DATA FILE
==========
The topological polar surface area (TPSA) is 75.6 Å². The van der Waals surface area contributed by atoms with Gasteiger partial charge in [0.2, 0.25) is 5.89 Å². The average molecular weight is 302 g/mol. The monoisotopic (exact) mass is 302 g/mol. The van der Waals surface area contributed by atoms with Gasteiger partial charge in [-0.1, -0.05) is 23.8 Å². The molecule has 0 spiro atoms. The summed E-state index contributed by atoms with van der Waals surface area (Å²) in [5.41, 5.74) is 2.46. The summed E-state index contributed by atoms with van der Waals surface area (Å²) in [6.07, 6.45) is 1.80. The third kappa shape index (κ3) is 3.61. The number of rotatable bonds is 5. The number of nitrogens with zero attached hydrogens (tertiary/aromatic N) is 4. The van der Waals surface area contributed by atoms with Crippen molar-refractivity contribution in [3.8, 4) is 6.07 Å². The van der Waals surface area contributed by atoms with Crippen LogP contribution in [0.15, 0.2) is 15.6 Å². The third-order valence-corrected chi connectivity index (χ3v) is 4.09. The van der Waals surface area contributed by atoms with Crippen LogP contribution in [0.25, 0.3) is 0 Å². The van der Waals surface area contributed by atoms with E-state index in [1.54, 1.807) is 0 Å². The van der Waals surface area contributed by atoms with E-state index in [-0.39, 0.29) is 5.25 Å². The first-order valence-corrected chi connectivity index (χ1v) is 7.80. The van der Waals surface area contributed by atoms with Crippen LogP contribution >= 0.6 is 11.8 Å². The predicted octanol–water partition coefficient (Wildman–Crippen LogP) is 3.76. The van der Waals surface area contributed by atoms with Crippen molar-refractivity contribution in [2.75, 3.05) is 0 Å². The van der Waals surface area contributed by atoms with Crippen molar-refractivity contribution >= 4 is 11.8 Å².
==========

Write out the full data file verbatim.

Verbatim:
The topological polar surface area (TPSA) is 75.6 Å². The van der Waals surface area contributed by atoms with Gasteiger partial charge in [0.2, 0.25) is 5.89 Å². The average molecular weight is 302 g/mol. The monoisotopic (exact) mass is 302 g/mol. The van der Waals surface area contributed by atoms with Gasteiger partial charge in [-0.1, -0.05) is 23.8 Å². The molecule has 0 spiro atoms. The summed E-state index contributed by atoms with van der Waals surface area (Å²) in [5.41, 5.74) is 2.46. The summed E-state index contributed by atoms with van der Waals surface area (Å²) in [6.07, 6.45) is 1.80. The third kappa shape index (κ3) is 3.61. The number of rotatable bonds is 5. The number of nitrogens with zero attached hydrogens (tertiary/aromatic N) is 4. The van der Waals surface area contributed by atoms with Crippen molar-refractivity contribution in [3.8, 4) is 6.07 Å². The van der Waals surface area contributed by atoms with Crippen LogP contribution in [0.15, 0.2) is 15.6 Å². The third-order valence-corrected chi connectivity index (χ3v) is 4.09. The van der Waals surface area contributed by atoms with Crippen LogP contribution in [0.25, 0.3) is 0 Å². The van der Waals surface area contributed by atoms with E-state index in [1.54, 1.807) is 0 Å². The van der Waals surface area contributed by atoms with E-state index in [-0.39, 0.29) is 5.25 Å². The first-order valence-corrected chi connectivity index (χ1v) is 7.80. The van der Waals surface area contributed by atoms with Crippen LogP contribution >= 0.6 is 11.8 Å². The predicted octanol–water partition coefficient (Wildman–Crippen LogP) is 3.76. The van der Waals surface area contributed by atoms with Crippen molar-refractivity contribution in [2.75, 3.05) is 0 Å². The van der Waals surface area contributed by atoms with Crippen molar-refractivity contribution >= 4 is 11.8 Å².